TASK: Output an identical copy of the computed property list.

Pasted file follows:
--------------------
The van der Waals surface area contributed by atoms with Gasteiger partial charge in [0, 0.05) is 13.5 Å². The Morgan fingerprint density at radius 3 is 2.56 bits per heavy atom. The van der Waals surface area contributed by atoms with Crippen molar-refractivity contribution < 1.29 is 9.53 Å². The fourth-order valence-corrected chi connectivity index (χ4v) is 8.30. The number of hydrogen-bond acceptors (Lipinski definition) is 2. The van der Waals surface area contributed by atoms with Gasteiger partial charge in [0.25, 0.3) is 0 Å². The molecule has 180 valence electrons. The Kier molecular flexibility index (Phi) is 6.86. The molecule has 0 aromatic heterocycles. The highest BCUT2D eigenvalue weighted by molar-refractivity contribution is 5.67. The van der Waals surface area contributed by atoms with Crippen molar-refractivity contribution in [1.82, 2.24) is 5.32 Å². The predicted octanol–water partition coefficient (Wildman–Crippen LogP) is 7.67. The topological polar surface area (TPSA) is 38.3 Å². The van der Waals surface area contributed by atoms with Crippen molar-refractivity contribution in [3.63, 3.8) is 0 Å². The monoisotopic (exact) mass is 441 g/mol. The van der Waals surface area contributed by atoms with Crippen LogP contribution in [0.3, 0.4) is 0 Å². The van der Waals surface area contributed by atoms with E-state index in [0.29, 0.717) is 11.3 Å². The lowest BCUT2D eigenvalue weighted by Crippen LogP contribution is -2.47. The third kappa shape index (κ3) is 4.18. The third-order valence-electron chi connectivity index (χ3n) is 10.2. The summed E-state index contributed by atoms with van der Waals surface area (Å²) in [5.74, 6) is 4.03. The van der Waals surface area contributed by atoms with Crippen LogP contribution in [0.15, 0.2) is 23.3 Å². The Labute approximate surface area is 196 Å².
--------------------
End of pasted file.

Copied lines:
The van der Waals surface area contributed by atoms with Gasteiger partial charge in [0, 0.05) is 13.5 Å². The Morgan fingerprint density at radius 3 is 2.56 bits per heavy atom. The van der Waals surface area contributed by atoms with Crippen molar-refractivity contribution < 1.29 is 9.53 Å². The fourth-order valence-corrected chi connectivity index (χ4v) is 8.30. The number of hydrogen-bond acceptors (Lipinski definition) is 2. The van der Waals surface area contributed by atoms with Gasteiger partial charge in [0.25, 0.3) is 0 Å². The molecule has 180 valence electrons. The Kier molecular flexibility index (Phi) is 6.86. The molecule has 0 aromatic heterocycles. The highest BCUT2D eigenvalue weighted by molar-refractivity contribution is 5.67. The van der Waals surface area contributed by atoms with Crippen molar-refractivity contribution in [1.82, 2.24) is 5.32 Å². The predicted octanol–water partition coefficient (Wildman–Crippen LogP) is 7.67. The topological polar surface area (TPSA) is 38.3 Å². The van der Waals surface area contributed by atoms with Crippen molar-refractivity contribution in [3.63, 3.8) is 0 Å². The monoisotopic (exact) mass is 441 g/mol. The van der Waals surface area contributed by atoms with Crippen LogP contribution in [0.3, 0.4) is 0 Å². The van der Waals surface area contributed by atoms with E-state index in [0.29, 0.717) is 11.3 Å². The lowest BCUT2D eigenvalue weighted by Crippen LogP contribution is -2.47. The third kappa shape index (κ3) is 4.18. The third-order valence-electron chi connectivity index (χ3n) is 10.2. The summed E-state index contributed by atoms with van der Waals surface area (Å²) in [5.74, 6) is 4.03. The van der Waals surface area contributed by atoms with Crippen LogP contribution in [0.15, 0.2) is 23.3 Å². The Labute approximate surface area is 196 Å².